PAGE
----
Three Easy Steps to Make Your Video Look Better
This blog was written by the V3 Media Marketing crew while on the road. Please enjoy responsibly.
We’re driving through Eastern Colorado. It’s December, and we’re driving through Eastern Colorado. Now, we’re not sure how familiar you are with eastern Colorado. But in December, there is nothing growing. The grass is varying shades brown and dead, peppered with petrified patches of windswept snow. To break the monotony, a railroad track occasionally zips past, framed by skeletal cottonwoods. And the entire expanse is flat. The snow-capped Rockies retreat in the distance, a faint memory of vertically inclined topography. Everything is brown, flat, and dead.
Driving along the open road, we talk about our clients and what they’re doing, and what might be keeping them from diving wholesale into video marketing. And there are the usual constraints: budget, time, doubts about its effectiveness. We have statistics and numbers to throw out all day to answer all of those reservations, but sometimes we run into other concerns: most notably, creative and aesthetic concerns. Sometimes our clients, especially those that work from home or in the virtual realm, worry about the viability of their home or office as a location. And to that we answer today: you can make anything look good on camera (i.e. Mickey Rourke)
Here are three quick tips on how to make your home office, coworking space, or coffee shop corner look camera ready for that next webinar you’re hosting.
1. Lighting, lighting, lighting.
This is vital. Many many times we sit in our office watching webinars and taking notes, trying to avert our eyes from the host’s screen as their camera’s auto exposure struggles with the window behind them as they move in and out of shadowy silhouette like some sort of Mac-savvy vampire. We cannot stress this enough. Lighting, even for a simple webinar or video interview, is vital. There are multiple links on YouTube that walk you through DIY-type lighting set ups, but the easiest quick fix is simply sitting facing the window, not having the window behind you. Essentially, when you sit with your back to the window, your auto exposure on your camera thinks that tons of light is coming in, so to keep the image from totally blowing out. The problem is, your face is what it should be exposing off of, not the blindingly bright light source behind you. So use that light to your advantage, and sit facing the window during your video capture, so that lovely daylight brightens your features.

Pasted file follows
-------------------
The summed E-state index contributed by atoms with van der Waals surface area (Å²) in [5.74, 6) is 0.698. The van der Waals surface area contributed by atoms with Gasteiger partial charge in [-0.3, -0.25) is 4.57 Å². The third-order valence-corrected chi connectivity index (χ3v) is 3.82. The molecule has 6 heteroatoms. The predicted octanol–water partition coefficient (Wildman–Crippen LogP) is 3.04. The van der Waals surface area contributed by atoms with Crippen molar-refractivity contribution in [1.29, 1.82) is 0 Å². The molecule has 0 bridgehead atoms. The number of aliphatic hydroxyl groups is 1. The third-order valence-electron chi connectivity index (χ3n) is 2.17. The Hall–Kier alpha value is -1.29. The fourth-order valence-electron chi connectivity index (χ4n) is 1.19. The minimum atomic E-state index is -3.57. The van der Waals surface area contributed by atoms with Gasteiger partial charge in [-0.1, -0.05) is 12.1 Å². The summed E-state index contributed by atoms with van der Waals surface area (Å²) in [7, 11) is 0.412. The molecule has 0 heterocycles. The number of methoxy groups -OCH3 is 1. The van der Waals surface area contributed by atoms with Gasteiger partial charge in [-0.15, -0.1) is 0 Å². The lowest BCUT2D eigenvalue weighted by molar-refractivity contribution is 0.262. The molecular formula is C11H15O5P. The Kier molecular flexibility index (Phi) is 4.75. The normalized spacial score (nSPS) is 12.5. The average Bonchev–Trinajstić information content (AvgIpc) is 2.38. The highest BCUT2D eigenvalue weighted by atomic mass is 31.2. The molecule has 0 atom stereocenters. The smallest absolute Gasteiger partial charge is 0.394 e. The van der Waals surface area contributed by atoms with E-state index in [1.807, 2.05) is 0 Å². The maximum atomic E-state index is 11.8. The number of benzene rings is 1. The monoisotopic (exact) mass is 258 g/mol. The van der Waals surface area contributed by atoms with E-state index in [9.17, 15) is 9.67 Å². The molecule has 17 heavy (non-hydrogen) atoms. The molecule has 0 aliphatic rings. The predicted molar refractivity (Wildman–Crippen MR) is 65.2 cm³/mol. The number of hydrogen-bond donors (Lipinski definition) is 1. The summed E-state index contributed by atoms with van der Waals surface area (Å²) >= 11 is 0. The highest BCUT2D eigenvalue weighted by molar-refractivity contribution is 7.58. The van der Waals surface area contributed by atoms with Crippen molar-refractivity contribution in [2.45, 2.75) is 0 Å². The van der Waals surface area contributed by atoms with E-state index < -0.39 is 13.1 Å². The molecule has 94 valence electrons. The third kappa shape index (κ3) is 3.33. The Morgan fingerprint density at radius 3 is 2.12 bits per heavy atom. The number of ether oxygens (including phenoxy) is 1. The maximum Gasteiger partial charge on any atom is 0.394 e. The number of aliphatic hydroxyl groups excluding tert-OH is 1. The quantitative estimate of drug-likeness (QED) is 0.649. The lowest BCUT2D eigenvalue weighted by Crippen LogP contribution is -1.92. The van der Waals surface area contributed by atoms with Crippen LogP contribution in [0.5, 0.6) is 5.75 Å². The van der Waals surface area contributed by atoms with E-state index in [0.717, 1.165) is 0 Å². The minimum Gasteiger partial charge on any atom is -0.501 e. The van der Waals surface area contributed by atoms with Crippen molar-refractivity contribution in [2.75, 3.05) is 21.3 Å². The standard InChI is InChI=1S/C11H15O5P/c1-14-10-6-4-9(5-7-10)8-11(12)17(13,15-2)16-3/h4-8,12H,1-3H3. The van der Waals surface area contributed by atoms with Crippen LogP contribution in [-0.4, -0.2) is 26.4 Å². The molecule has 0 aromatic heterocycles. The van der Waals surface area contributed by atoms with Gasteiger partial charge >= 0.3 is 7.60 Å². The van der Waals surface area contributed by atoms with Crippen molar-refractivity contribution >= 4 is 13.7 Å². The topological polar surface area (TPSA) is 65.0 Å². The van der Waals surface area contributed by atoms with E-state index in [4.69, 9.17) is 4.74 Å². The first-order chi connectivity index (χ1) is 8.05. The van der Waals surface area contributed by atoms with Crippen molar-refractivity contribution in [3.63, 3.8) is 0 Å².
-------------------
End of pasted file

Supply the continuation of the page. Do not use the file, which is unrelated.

2. Soft, Gently Detailed Background
Your background is a wonderful canvas to use to push your brand, and impart information to your audience. Use it as an opportunity to subtly insert information about yourself and your company. A wall and a plant work, but if you have your logo painted on the wall, consider sitting in front of it so it’s in plain evidence and acts a visual reminder. If you’re doing a web video series, keep your background consistent, so people know the pieces are part of a larger whole. And if you have the option, an interesting background with small splashes of light and colors in soft focus always looks fantastic. Especially with something professionally shot, the soft background really pops out the subject of the frame. Take this video from the Denver-based recruiting firm, Better with Bacon. The background is soft, but the bright orange cutouts represent visually how BWBacon brings people and companies together.
3. Angles and Lines
Experiment with composition beyond the standard head and shoulders. You can stand and walk around, especially if you have a large product or an expansive facility (see #2) If you want to make the scale smaller, or if you’re doing a how-to, try an overhead angle onto your desk, and experiment with close-ups to maximize your viewer’s understanding of what you’re doing. The camera, whether it’s your webcam on your laptop, or a tablet, or your smartphone, can move! It doesn’t have to just sit there at eye level with its Hal-esque record light throbbing at you and reminding you that people are going to watch whatever you’re filming.
So we ask all of our content marketers, followers, and likers to avoid being Eastern Colorado and Kansas (not that there is anything wrong with either of those places, we’re sure wonderful people live there among the cornfields and cows, although we didn’t see many of them from I-70.) We know that you look fantastic, so make your video look that much better using our three easy steps for your video marketing.